A rare late season cold blast arrives Monday evening
Winter returns after a 7 week absence!
Just like the person that swoops in to take your parking spot at the very last moment, winter has decided to make a (brief) comeback this week. It won’t be around long, but you sure will notice a change in the weather! Really cold stuff is on the way. The highlights for those of you that aren’t into lots of weather talk...
- Light rain showers turn to mixed rain/snow showers overnight in the lowlands of SW Washington and NW Oregon.
- Sticking is unlikely for just about all of us below 1,000′, but a heavy shower could drop a “barkdusting” anywhere. Study up kids, I think a snow day is unlikely and the morning commute should be “normal”!
- Light showers and sunbreaks continue through early afternoon Monday with temperatures into the lower 40s
- A strong easterly wind suddenly shows up between 4-8pm Monday all across the metro area and temperatures drop...brrr! Easterly gusts 30-35 mph are possibly anywhere as cold/dry air descends off the Cascades.
- At the same time, skies turn mainly clear and showers end by sunset.
- Clear, cold, & windy is the story tomorrow night through Tuesday. Lows in the 20s, highs in the 30s. This will be the coldest we have seen since the week between Christmas and the New Year.
- Wednesday will be colder & calmer in the morning. Some areas west of the Cascades will dip into the upper teens. Even in the city I expect lower 20s in calm areas.
- IF you took off your snow tires already, no reason to panic, roads should be mainly (or all?) clear this week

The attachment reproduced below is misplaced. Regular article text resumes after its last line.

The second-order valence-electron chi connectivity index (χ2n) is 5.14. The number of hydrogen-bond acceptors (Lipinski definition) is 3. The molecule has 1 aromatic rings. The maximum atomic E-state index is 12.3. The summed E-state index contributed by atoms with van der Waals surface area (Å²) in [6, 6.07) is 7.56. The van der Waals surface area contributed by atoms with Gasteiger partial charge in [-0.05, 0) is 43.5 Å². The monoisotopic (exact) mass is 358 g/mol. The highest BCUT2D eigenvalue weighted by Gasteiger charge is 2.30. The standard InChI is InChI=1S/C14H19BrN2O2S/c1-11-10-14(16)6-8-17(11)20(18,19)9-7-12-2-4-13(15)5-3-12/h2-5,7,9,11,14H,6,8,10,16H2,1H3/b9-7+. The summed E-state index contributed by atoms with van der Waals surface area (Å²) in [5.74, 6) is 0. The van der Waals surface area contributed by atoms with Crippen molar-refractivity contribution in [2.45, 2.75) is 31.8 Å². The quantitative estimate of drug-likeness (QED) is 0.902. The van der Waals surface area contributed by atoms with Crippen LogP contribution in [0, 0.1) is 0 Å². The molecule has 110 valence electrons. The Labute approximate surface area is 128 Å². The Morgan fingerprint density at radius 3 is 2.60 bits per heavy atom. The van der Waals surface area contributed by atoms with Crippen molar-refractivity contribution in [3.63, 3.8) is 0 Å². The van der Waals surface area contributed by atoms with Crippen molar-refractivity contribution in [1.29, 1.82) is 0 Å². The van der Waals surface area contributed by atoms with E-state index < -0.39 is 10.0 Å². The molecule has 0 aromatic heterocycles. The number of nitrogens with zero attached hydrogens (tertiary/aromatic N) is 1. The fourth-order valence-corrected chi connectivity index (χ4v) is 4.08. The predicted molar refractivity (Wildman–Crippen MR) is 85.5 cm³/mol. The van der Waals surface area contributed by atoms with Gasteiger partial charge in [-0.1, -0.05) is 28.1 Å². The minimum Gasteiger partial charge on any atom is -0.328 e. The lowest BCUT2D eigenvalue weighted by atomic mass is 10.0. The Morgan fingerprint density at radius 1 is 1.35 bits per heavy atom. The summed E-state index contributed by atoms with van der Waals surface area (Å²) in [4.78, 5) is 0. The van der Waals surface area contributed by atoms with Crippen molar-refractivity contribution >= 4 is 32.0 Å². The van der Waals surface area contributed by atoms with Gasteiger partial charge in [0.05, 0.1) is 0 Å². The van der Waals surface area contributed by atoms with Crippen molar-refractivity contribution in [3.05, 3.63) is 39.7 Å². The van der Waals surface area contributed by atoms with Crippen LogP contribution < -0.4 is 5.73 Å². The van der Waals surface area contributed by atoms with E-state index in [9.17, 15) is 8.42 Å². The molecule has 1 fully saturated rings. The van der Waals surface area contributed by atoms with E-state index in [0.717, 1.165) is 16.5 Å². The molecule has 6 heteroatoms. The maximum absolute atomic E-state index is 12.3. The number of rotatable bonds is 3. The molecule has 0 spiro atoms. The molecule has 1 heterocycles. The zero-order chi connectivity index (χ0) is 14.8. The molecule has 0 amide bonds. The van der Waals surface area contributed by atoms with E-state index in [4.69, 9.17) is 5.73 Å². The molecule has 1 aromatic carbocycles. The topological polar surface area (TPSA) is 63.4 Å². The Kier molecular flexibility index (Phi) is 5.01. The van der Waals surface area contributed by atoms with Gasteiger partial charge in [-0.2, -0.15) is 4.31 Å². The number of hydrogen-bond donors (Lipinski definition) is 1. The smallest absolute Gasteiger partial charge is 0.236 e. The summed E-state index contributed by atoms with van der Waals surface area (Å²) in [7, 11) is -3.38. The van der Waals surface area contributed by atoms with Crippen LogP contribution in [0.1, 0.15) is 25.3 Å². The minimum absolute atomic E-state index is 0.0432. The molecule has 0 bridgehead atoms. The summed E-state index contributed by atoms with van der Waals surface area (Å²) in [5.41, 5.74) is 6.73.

- IF you have turned your outdoor faucets or water lines on...drain them again. I just did that with my exposed chicken/duck water lines.
- This is NOT really pipe-busting cold, just similar to what we’ve already experienced this winter. And I expect all days we’ll see temps rise above freezing with sunshine.
- Normal weather is back by Friday at the latest...Highs into the 40s and then 50s next weekend.
I almost “cancelled” winter on-air and in a (still in draft mode) blog post last Tuesday. I had the fork ready and almost hit PUBLISH, but then noticed the ECMWF model was suddenly showing a sharp upper-level trough digging south over us about a week out in time (for tomorrow/Tuesday). So I figured I would give it one more day. Good move. On Wednesday the Euro looked the same! But GFS/GEM models were having none of that, forecasting mild this week. Now the GFS was trying for a winter return regularly from early January through mid February...way out in time, the weather geeks are used to that. But this was the first time the Euro tried to push cold/dry arctic air south over us within the 7 day forecast. Apparently it was right and here we are! Not much changed in the last 4 days while I took a little mini-vacation, except other models have turned colder like the Euro and now all are in agreement.
So the two questions in this pattern are always: How cold? & Could it snow to sea level? The answer is “quite cold” for late February, and no, little or no snow in the valleys.
First, check out the northern flow over us at 500mb right now. There are two “shortwaves” sliding south. One is the first dotted line, bringing cold showers today. The 2nd is heading south now
That 2nd one arrives overhead tomorrow evening. The coldest airmass overhead follows this 2nd wave.